My path is likely different from most anybody else reading this. Different does not mean “less than”. If you’re looking down your nose at me, or the other people who like being on Facebook or Twitter for the pure social aspect, you should probably rethink your own intentions. I’m happy that I’m online. I don’t look at it as a waste of time at all. It is how I choose to interact with people other than my immediate family. For me, various types of social media have been how I have made, and maintained, 90% of the friendships I’ve had as an adult, believe it or not.

When I first really got involved in the Duran fan community, it was through message boards. I met Amanda as a result of one of those boards. When Twitter and Facebook gained in popularity, I made the jump to those platforms. Then the blog and website came along, and we even still have a message board. (albeit I am hard pressed finding time and remembering to go over there a lot – but I try!) I am on and off of Twitter all day. I can scroll through, respond to things in a fraction of a second, and be off again; even while I’m working with my youngest on her math. You’d think I wouldn’t have to stand over her to get work done, but you’d be wrong. Kids are great.

Two, of a billion stars

Joel is one of those people that I would often see a note, or see a new Instagram post from. He was, from what I knew, a happy guy. He would reach out when he had something to say, and he even checked in with me when I admitted being very depressed last year. I loved seeing his pictures, and enjoyed knowing he was a part of this community. Had I not been involved on social media, I would have never connected with him. For that matter, the same can be said for many of you reading this, or tweeting to me or Daily Duranie on Twitter.

I guess my feelings today can best be summed up like this: I’m sad that I won’t see Joel online anymore. He was a friend, and I felt like he cared. I feel terrible for his friends and family. His loss will certainly be felt by a lot of people. Knowing Joel, I am betting he had absolutely no idea that so many of us would respond as we have.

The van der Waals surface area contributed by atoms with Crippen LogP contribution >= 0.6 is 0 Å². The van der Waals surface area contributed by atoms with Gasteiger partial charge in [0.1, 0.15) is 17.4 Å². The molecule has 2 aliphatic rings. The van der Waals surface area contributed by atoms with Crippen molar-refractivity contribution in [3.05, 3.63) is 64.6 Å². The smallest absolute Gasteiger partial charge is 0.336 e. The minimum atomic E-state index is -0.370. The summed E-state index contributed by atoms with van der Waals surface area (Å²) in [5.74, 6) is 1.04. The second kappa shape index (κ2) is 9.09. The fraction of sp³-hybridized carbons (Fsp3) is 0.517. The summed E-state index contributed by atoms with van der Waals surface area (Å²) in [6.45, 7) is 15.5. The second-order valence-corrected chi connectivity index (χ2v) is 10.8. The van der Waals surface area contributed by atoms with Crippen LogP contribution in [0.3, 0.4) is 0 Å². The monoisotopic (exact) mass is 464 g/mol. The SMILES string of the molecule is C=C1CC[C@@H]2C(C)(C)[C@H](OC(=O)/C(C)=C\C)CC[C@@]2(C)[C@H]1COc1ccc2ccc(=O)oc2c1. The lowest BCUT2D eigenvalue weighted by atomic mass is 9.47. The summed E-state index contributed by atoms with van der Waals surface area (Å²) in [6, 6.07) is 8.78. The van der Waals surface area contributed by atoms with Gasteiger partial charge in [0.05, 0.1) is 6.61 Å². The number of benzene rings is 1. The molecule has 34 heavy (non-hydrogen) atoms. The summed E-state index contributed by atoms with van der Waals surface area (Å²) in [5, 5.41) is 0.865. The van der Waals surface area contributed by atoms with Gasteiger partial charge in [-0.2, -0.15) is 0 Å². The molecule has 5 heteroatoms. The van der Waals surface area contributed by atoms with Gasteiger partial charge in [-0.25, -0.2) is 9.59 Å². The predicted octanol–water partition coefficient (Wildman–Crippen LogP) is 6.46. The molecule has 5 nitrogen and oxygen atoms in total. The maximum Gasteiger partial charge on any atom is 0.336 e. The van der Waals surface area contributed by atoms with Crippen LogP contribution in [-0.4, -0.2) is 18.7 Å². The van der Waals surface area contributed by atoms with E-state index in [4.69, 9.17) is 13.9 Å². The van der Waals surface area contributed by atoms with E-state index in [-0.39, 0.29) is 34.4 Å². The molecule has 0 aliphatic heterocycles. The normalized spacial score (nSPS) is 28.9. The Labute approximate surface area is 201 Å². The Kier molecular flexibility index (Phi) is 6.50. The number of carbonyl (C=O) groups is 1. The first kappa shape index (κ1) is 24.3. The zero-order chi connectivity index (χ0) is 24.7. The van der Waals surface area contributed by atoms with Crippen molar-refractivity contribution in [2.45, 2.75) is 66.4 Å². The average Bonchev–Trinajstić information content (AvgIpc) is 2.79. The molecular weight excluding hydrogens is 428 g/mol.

When she shines, she really shows you all she can

By the same token, I am no longer going to feel less important or impactful because I have time to be online, or because I have made friends this way. No, I am not a big career-person, and that’s hard for me to admit. I wanted a career of my own, but it just never quite worked out. I am probably not changing the world in a huge, noticeable way. However, I have done things to make a part of this world – my teeny-tiny little speck on it, anyway – a little better. More importantly, we ALL have, in ways that are both big and small. We don’t always see the impact we have on others, but I can promise it’s there. Have faith in that, as I try to do the same each day.

I don’t go through life assigning importance to people based on some sort of arbitrary sort of list, pondering over whether or not they’ve contributed to society, or causes, at an appropriate level. However, even if I had, Joel never failed to make me smile. In a world and on platforms that are filled with people so angry they can’t even see the good that is out there – Joel spread happiness. There’s nothing wrong with that in my book.

Her name is Rio, and she dances on the sand

It isn’t lost on me that our Duranie world is the teeniest bit smaller today. Many of us are sad or are struggling. (Shout out to my buddy Alana – I’m thinking of you!! You too Heather – keep on healing, my friend!) Those are healthy and normal feelings to have and share with others. Life isn’t always a bed of roses. We’re not ALWAYS dancing on the sand…but aren’t we lucky to have found a community of people who understand when we do?